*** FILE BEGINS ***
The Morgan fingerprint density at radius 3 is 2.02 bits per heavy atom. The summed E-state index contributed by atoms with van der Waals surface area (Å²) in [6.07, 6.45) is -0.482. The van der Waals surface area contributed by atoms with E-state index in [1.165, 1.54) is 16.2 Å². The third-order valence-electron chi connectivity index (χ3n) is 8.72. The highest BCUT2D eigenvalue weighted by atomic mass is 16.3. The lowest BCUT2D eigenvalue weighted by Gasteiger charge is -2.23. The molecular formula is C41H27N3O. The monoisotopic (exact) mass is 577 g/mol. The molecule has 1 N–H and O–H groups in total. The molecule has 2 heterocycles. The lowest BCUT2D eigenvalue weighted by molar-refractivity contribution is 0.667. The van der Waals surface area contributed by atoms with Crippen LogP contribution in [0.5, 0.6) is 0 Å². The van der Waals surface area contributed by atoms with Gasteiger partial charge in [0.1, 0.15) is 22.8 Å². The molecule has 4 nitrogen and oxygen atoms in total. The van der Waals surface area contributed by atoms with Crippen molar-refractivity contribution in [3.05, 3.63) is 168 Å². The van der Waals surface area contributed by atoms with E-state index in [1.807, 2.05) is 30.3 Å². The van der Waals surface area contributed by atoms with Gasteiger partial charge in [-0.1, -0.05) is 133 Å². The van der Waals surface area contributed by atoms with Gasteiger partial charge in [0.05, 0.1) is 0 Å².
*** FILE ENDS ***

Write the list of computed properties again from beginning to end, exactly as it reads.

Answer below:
The Morgan fingerprint density at radius 3 is 2.02 bits per heavy atom. The summed E-state index contributed by atoms with van der Waals surface area (Å²) in [6.07, 6.45) is -0.482. The van der Waals surface area contributed by atoms with E-state index in [1.165, 1.54) is 16.2 Å². The third-order valence-electron chi connectivity index (χ3n) is 8.72. The highest BCUT2D eigenvalue weighted by atomic mass is 16.3. The lowest BCUT2D eigenvalue weighted by Gasteiger charge is -2.23. The molecular formula is C41H27N3O. The monoisotopic (exact) mass is 577 g/mol. The molecule has 1 N–H and O–H groups in total. The molecule has 2 heterocycles. The lowest BCUT2D eigenvalue weighted by molar-refractivity contribution is 0.667. The van der Waals surface area contributed by atoms with Crippen LogP contribution in [0.5, 0.6) is 0 Å². The van der Waals surface area contributed by atoms with Gasteiger partial charge in [0.1, 0.15) is 22.8 Å². The molecule has 4 nitrogen and oxygen atoms in total. The van der Waals surface area contributed by atoms with Crippen molar-refractivity contribution in [3.05, 3.63) is 168 Å². The van der Waals surface area contributed by atoms with E-state index in [1.807, 2.05) is 30.3 Å². The van der Waals surface area contributed by atoms with Gasteiger partial charge in [-0.1, -0.05) is 133 Å². The van der Waals surface area contributed by atoms with Gasteiger partial charge in [0.05, 0.1) is 0 Å².